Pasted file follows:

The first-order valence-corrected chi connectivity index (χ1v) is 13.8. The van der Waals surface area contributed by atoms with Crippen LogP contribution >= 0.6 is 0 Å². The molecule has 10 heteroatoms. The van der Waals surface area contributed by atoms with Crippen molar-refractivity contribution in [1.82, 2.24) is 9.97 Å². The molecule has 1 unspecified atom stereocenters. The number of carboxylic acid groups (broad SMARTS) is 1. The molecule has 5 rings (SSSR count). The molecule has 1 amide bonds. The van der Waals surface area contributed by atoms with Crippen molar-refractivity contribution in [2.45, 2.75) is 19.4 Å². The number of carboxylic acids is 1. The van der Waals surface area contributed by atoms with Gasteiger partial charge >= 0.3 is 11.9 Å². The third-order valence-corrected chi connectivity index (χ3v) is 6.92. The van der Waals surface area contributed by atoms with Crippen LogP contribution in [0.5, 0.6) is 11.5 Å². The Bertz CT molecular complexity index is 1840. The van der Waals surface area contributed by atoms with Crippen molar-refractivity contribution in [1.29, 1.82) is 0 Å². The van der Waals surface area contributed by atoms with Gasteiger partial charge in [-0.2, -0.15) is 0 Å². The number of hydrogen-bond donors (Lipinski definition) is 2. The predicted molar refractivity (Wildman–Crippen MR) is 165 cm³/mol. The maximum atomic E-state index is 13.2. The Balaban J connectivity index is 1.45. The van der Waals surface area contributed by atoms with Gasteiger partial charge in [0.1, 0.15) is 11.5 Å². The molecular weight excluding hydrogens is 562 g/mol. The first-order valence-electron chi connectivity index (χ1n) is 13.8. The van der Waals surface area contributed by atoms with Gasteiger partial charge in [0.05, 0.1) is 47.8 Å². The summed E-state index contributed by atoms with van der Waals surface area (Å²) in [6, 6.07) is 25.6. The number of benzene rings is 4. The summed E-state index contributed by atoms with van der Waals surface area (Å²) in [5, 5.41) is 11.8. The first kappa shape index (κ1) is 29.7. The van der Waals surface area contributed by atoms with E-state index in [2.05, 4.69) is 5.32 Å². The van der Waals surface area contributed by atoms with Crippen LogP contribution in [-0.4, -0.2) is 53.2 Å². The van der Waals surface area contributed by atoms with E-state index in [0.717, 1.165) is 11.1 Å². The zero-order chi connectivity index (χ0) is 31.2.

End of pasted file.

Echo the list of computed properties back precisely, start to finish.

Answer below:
The first-order valence-corrected chi connectivity index (χ1v) is 13.8. The van der Waals surface area contributed by atoms with Crippen LogP contribution >= 0.6 is 0 Å². The molecule has 10 heteroatoms. The van der Waals surface area contributed by atoms with Crippen molar-refractivity contribution in [1.82, 2.24) is 9.97 Å². The molecule has 1 unspecified atom stereocenters. The number of carboxylic acid groups (broad SMARTS) is 1. The molecule has 5 rings (SSSR count). The molecule has 1 amide bonds. The van der Waals surface area contributed by atoms with Crippen molar-refractivity contribution in [2.45, 2.75) is 19.4 Å². The number of carboxylic acids is 1. The van der Waals surface area contributed by atoms with Gasteiger partial charge >= 0.3 is 11.9 Å². The third-order valence-corrected chi connectivity index (χ3v) is 6.92. The van der Waals surface area contributed by atoms with Crippen LogP contribution in [0.5, 0.6) is 11.5 Å². The Bertz CT molecular complexity index is 1840. The van der Waals surface area contributed by atoms with Crippen molar-refractivity contribution in [1.29, 1.82) is 0 Å². The van der Waals surface area contributed by atoms with Gasteiger partial charge in [-0.2, -0.15) is 0 Å². The number of hydrogen-bond donors (Lipinski definition) is 2. The predicted molar refractivity (Wildman–Crippen MR) is 165 cm³/mol. The maximum atomic E-state index is 13.2. The Balaban J connectivity index is 1.45. The van der Waals surface area contributed by atoms with Gasteiger partial charge in [0.1, 0.15) is 11.5 Å². The molecular weight excluding hydrogens is 562 g/mol. The first-order valence-electron chi connectivity index (χ1n) is 13.8. The van der Waals surface area contributed by atoms with Gasteiger partial charge in [0.05, 0.1) is 47.8 Å². The summed E-state index contributed by atoms with van der Waals surface area (Å²) in [6, 6.07) is 25.6. The number of benzene rings is 4. The summed E-state index contributed by atoms with van der Waals surface area (Å²) in [5, 5.41) is 11.8. The first kappa shape index (κ1) is 29.7. The van der Waals surface area contributed by atoms with E-state index in [2.05, 4.69) is 5.32 Å². The van der Waals surface area contributed by atoms with Crippen LogP contribution in [-0.4, -0.2) is 53.2 Å². The van der Waals surface area contributed by atoms with E-state index in [0.717, 1.165) is 11.1 Å². The zero-order chi connectivity index (χ0) is 31.2.